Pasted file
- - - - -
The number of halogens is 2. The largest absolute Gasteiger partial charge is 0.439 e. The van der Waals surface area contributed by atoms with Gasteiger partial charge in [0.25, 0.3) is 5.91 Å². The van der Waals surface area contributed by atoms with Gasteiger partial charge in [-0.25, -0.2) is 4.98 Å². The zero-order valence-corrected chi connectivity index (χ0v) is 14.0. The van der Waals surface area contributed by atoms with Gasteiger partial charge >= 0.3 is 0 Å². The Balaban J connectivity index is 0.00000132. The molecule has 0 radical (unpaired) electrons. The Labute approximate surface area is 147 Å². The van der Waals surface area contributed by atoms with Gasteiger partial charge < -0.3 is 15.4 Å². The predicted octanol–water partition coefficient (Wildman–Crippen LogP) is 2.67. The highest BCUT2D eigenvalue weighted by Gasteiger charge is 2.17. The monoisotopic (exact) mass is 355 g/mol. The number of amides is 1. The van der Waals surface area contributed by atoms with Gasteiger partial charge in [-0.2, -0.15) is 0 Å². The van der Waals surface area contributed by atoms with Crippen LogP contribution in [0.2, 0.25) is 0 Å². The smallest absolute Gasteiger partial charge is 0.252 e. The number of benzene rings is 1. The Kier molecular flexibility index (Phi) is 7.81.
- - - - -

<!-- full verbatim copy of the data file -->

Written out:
The number of halogens is 2. The largest absolute Gasteiger partial charge is 0.439 e. The van der Waals surface area contributed by atoms with Gasteiger partial charge in [0.25, 0.3) is 5.91 Å². The van der Waals surface area contributed by atoms with Gasteiger partial charge in [-0.25, -0.2) is 4.98 Å². The zero-order valence-corrected chi connectivity index (χ0v) is 14.0. The van der Waals surface area contributed by atoms with Gasteiger partial charge >= 0.3 is 0 Å². The Balaban J connectivity index is 0.00000132. The molecule has 0 radical (unpaired) electrons. The Labute approximate surface area is 147 Å². The van der Waals surface area contributed by atoms with Gasteiger partial charge < -0.3 is 15.4 Å². The predicted octanol–water partition coefficient (Wildman–Crippen LogP) is 2.67. The highest BCUT2D eigenvalue weighted by Gasteiger charge is 2.17. The monoisotopic (exact) mass is 355 g/mol. The number of amides is 1. The van der Waals surface area contributed by atoms with Gasteiger partial charge in [-0.2, -0.15) is 0 Å². The van der Waals surface area contributed by atoms with Crippen LogP contribution in [0.2, 0.25) is 0 Å². The smallest absolute Gasteiger partial charge is 0.252 e. The number of benzene rings is 1. The Kier molecular flexibility index (Phi) is 7.81.